Outcomes of advanced trauma life support training: Questioning the role of observer

Catherine Baird, George Kernohan, Vivien Coates

Research output: Contribution to journalArticlepeer-review

12 Citations (Scopus)

Abstract

Trauma is the leading cause of mortality in young adults in the United Kingdom. Many such deaths are preventable if patients are treated effectively. Delay in providing care by experienced, trained staff is seen as a major factor in unsatisfactory trauma management. In order to reduce the number of deaths, the Advanced Trauma Life Support (ATLS) system has been recommended for use in the management of patients with major injuries. However, there is little evidence to support the participation of nurses in the ATLS system. The aim of this study was to investigate the influence of ATLS training on the performance of nurses in Accident and Emergency, taking account of experience and intuition. Results suggest that the Trauma Nursing Core Course and the Advanced Trauma Nursing Course have a positive influence on nurses' performance. Experienced staff who had received full, participative ATLS training demonstrated an improved understanding of the trauma situation resulting in rapid and accurate decision-making. However, attending the ATLS course as an observer appears to have minimal effect on a nurse's performance and such non-participant training should no longer be considered as equivalent to participant training.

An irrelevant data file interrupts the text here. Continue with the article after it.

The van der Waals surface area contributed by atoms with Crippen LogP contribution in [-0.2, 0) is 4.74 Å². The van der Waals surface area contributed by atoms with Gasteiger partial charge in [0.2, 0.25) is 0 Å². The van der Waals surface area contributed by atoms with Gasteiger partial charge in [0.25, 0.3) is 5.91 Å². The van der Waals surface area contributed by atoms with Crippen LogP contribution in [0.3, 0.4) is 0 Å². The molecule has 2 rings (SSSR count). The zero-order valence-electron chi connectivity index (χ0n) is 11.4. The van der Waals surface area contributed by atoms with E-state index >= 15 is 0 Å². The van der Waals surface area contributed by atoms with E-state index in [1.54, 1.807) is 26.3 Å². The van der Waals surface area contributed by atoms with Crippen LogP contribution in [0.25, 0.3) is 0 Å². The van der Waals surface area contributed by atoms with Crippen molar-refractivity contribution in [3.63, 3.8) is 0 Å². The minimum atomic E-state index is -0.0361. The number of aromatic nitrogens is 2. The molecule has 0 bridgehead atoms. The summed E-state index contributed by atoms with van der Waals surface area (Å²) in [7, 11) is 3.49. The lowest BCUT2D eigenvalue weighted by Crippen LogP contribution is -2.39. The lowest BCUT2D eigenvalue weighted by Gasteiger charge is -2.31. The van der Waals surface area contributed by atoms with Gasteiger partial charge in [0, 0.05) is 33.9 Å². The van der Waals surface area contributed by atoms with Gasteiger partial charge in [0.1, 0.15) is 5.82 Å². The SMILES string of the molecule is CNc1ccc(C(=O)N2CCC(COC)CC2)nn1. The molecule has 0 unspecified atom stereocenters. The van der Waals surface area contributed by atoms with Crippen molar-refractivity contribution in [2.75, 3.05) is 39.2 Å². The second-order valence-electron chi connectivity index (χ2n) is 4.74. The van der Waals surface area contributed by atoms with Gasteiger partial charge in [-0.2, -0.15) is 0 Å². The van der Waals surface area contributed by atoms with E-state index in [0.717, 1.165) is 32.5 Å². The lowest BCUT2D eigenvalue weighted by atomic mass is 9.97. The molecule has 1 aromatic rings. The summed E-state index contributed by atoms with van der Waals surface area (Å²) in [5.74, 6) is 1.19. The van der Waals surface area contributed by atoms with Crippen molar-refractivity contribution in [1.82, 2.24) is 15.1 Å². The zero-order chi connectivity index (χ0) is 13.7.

Original languageEnglish
Pages (from-to)131-135
Number of pages5
JournalAccident and Emergency Nursing
Volume12
Issue number3
Early online date26 Feb 2004
DOIs
Publication statusPublished - 31 Jul 2004

Keywords

  • Advanced trauma life support
  • Experience
  • Trauma

Fingerprint

Dive into the research topics of 'Outcomes of advanced trauma life support training: Questioning the role of observer'. Together they form a unique fingerprint.

Cite this